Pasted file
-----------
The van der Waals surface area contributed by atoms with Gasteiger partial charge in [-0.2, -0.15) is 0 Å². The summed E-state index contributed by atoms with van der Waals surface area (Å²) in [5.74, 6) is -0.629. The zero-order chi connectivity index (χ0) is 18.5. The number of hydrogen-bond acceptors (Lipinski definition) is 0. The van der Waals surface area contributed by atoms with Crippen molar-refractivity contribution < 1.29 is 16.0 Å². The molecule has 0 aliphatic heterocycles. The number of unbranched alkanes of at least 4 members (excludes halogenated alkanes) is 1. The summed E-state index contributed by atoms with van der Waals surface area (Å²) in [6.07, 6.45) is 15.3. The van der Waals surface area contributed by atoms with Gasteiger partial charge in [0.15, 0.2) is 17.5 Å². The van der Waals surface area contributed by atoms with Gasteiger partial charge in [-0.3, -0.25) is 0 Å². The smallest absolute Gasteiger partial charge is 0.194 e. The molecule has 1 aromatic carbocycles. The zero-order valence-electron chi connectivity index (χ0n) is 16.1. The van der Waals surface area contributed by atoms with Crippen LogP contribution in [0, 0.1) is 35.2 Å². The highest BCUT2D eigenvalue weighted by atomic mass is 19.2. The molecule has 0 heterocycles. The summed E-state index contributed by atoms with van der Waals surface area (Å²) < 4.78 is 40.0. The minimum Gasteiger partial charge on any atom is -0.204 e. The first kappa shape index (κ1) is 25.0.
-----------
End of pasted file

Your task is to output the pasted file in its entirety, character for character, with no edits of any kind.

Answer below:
The van der Waals surface area contributed by atoms with Gasteiger partial charge in [-0.2, -0.15) is 0 Å². The summed E-state index contributed by atoms with van der Waals surface area (Å²) in [5.74, 6) is -0.629. The zero-order chi connectivity index (χ0) is 18.5. The number of hydrogen-bond acceptors (Lipinski definition) is 0. The van der Waals surface area contributed by atoms with Crippen molar-refractivity contribution < 1.29 is 16.0 Å². The molecule has 0 aliphatic heterocycles. The number of unbranched alkanes of at least 4 members (excludes halogenated alkanes) is 1. The summed E-state index contributed by atoms with van der Waals surface area (Å²) in [6.07, 6.45) is 15.3. The van der Waals surface area contributed by atoms with Gasteiger partial charge in [0.15, 0.2) is 17.5 Å². The van der Waals surface area contributed by atoms with Gasteiger partial charge in [-0.3, -0.25) is 0 Å². The smallest absolute Gasteiger partial charge is 0.194 e. The molecule has 1 aromatic carbocycles. The zero-order valence-electron chi connectivity index (χ0n) is 16.1. The van der Waals surface area contributed by atoms with Crippen LogP contribution in [0, 0.1) is 35.2 Å². The highest BCUT2D eigenvalue weighted by atomic mass is 19.2. The molecule has 0 heterocycles. The summed E-state index contributed by atoms with van der Waals surface area (Å²) < 4.78 is 40.0. The minimum Gasteiger partial charge on any atom is -0.204 e. The first kappa shape index (κ1) is 25.0.